The Dodgers get:
Former All-Star 1B Adrian Gonzalez, a SoCal guy who could single-handedly double the production they get out of that spot
Former All-Star and World Series hero Josh Beckett, who looks primed to get a boost by returning to the NL
Former All-Star OF Carl Crawford, who was a lousy fit in Fenway's tiny left field, and who should do much better in the wide-open spaces of the NL West, once he recovers from Tommy John surgery
Infielder Nick Punto, who is Nick Punto, and was once part of a trade for Eric Milton
$11M in cash to help deal with the $260M in salary obligations they just took on, or, as some folks call it, "piss in the ocean".
The Red Sox get:
Sub-par 1B James Loney
Pitching prospects Rubby De La Rosa and Allen Webster
Infield sorta-prospect Ivan DeJesus, Jr. As someone who watched Ivan DeJesus, Sr. for many years, I'm not bullish
OF not-really-a-prospect-any-more Jerry Sands, who looks to be a AAAA-style tweener.
What the Sox really get out of this, though, has very little to do with the players who came back. They dumped hundreds of millions off payroll, recognizing that this team wasn't going to win as it was constructed, and they might as well come in fourth for $70M as for $170M. They cleared the decks of just about all of the last regime's big-ticket free agent purchases (and Nick Punto), making it clear that this is Ben Cherington's team now, and nobody - regardless of contract - was safe. They off-loaded the guys who supposedly led the mutiny against divisive manager Bobby Valentine - with the way the Red Sox seem to excel at mudslinging their own people on their way out of town, we'll never know the truth, but at least the optics are good - and made a strong effort to make the team "likeable" again. I'm not sure you can run an ad campaign on "We traded the jerks who wrote mean texts about the manager!" outside of middle school, but what the hey. Give them points for trying. They did all these things and got all of these intangible goods out of the deal, except...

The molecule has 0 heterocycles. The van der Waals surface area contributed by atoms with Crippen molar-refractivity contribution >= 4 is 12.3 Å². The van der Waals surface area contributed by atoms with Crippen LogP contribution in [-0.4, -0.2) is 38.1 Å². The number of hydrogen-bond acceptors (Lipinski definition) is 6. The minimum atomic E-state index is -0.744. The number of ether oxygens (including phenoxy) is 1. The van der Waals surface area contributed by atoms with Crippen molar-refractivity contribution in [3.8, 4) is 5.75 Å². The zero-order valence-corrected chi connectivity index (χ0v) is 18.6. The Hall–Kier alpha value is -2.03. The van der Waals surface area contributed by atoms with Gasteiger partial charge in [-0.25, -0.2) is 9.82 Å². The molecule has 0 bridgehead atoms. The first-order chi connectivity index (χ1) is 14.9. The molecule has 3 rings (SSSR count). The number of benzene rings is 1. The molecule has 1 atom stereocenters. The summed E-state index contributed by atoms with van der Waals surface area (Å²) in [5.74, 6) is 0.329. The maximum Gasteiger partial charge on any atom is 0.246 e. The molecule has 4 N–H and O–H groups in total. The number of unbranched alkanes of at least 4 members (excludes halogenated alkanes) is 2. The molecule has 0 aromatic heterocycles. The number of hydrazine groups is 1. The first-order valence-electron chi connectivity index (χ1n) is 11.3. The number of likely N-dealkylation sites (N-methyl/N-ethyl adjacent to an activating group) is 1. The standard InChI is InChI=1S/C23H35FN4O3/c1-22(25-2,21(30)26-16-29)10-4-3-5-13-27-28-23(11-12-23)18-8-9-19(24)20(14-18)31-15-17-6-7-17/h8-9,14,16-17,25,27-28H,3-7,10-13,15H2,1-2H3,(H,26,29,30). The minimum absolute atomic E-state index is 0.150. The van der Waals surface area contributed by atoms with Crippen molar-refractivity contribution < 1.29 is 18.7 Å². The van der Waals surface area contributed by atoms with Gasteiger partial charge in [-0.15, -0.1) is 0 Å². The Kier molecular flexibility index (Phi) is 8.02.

...there is no way to spin this. The trade made the team worse, both in the short term and potentially for the next couple of years. A-Gon may not have been the Ruthian uber-masher the team envisioned when plucking him from the wide-open pastures of San Diego, but he still produced a hell of a lot more than James Loney ever will. Webster and De La Rosa aren't ready to contribute. Sands and DeJesus don't seem terribly likely to produce much of anything. The team as it had been constructed was flawed, and subtracting a big bat from the middle of the order isn't going to help. Nor does this year's free agent market look likely to provide a quick turnaround. The best bat - Josh Hamilton - comes with all sorts of questions about durability. The second-best bat is Michael Bourn. All those zillion-dollar deals cleared off the payroll don't mean anything if there's nowhere else to spend the money.
And so, it remains to be seen how Boston's really going to react to the deal once they figure out what it means day-to-day. Sully from the Cape (long time listener, first time caller) may be crowing to Dale and Holley on WEEI about how they finally got rid of the guys who were screwing the Sox up, but give him a season of no-hope noncontention, and he just might change his tune. Loudly.
There's a strong sense that at least part of this deal was done to provide a sop to a fan base that found the team "unlikeable" because of all of its shenanigans. It remains to be seen what the team will do when its fan base says the Red Sox are unlikeable because they're losing.